Can Meditation Help With Anxiety?

As Westerners grope for meaning and attempt to alleviate stress in the hustle and bustle of their busy schedules, some have turned to various New Age practices based, to varying degrees, on non-Western religions. Far from being mere fads, however, meditation techniques developed in Buddhism may offer valuable health benefits.

For those not religiously inclined, a secularized form of the Buddhist practice of mindfulness has begun to be practiced and taught by psychologists and physicians.  

Meditation Rather Than Only Medication  

According to 47 studies examined in JAMA Internal Medicine, meditation helps reduce depression, pain and anxiety. It does not, however, affect weight, sleep or substance abuse. The conclusions scientists have reached on meditation are therefore mixed. While the benefit meditation has on anxiety, pain and depression is modest, studies consistently report the presence of these benefits.   

Measurable affects of meditation

Indeed, modest though they were, only 2.5 hours of meditation per week consistently produced measurable effects. Some studies even found that meditation was more effective than either psychotropic medication or non-medical attempts to improve mental health, such as exercise. Unlike medication, furthermore, meditation carries with it no risk of troubling side effects.  

Rather than focusing only on those directly and immediately affected by high amounts of stress, anxiety or depression, studies also targeted those who struggled with certain anxiety-producing health conditions, such as irritable bowel syndrome and breast cancer. One study involved 163 participants with either stage 1 or stage 2 breast cancer. These women underwent an 8-week mindfulness-based stress reduction class. MBSR appeared to have produced psychosocial adjustment in the patients receiving radiotherapy. This suggests that MBSR may be helpful in oncological practice.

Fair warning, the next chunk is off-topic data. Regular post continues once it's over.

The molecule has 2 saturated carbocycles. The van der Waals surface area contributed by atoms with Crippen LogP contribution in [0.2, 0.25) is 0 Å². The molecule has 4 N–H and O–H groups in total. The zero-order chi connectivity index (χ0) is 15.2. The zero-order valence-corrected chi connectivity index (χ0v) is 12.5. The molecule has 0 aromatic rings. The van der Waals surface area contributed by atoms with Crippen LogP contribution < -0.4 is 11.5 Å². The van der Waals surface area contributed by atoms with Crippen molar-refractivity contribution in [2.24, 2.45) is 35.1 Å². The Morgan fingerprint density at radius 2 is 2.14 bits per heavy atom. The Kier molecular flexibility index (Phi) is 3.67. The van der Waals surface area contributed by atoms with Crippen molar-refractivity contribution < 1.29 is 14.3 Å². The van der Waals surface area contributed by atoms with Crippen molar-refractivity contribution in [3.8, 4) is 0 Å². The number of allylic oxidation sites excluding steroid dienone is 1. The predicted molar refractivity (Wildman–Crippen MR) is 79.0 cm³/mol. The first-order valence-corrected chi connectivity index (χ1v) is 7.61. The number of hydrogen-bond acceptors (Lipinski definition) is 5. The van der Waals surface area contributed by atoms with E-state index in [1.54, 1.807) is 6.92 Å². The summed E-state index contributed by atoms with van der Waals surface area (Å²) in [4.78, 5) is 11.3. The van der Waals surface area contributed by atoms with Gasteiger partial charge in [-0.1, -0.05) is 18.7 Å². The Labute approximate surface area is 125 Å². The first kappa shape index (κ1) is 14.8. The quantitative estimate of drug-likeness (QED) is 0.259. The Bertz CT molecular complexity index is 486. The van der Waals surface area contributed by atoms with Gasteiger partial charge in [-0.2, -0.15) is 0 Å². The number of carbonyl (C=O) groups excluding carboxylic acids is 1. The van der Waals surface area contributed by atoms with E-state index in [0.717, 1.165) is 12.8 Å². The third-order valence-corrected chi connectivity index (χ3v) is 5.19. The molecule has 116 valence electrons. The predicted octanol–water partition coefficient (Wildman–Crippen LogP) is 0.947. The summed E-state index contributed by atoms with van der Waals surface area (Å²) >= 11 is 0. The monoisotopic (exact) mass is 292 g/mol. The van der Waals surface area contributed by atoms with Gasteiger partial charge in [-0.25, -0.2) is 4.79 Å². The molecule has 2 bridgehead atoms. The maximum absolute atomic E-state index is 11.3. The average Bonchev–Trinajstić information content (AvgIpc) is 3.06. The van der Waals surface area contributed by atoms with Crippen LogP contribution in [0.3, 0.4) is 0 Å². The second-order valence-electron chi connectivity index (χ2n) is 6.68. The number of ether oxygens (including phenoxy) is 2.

Mindfulness-Based Stress Reduction

Some have begun to practice Mindfulness-Based Stress Reduction (MBSR) as a kind of secularized version of Buddhism. The practitioner attempts to focus on the present, bound neither to the past nor the present. Those who engage in this practice focus on using visualization in order to change their way of thinking to avoid anxiety-producing preoccupations.  

This technique was originally developed by Dr. Jon Kabat-Zinn at the University of Massachusetts Medical Center. The purpose of MBSR is to develop a keener awareness of the unity between mind and body in order to improve psychological health. Its practitioners may also benefit from yoga to help offset the harmful effects of our primarily sedentary lifestyle.

Programs based around its teachings are offered in approximately 200 medical centers, clinics and hospitals from around the globe. They are taught, not only by psychologists, but physicians. An offshoot of this form of therapy, known as Mindfulness-Based Cognitive Therapy (MBCT) includes cognitive therapy-based activities which examine the link between thought patterns and emotion.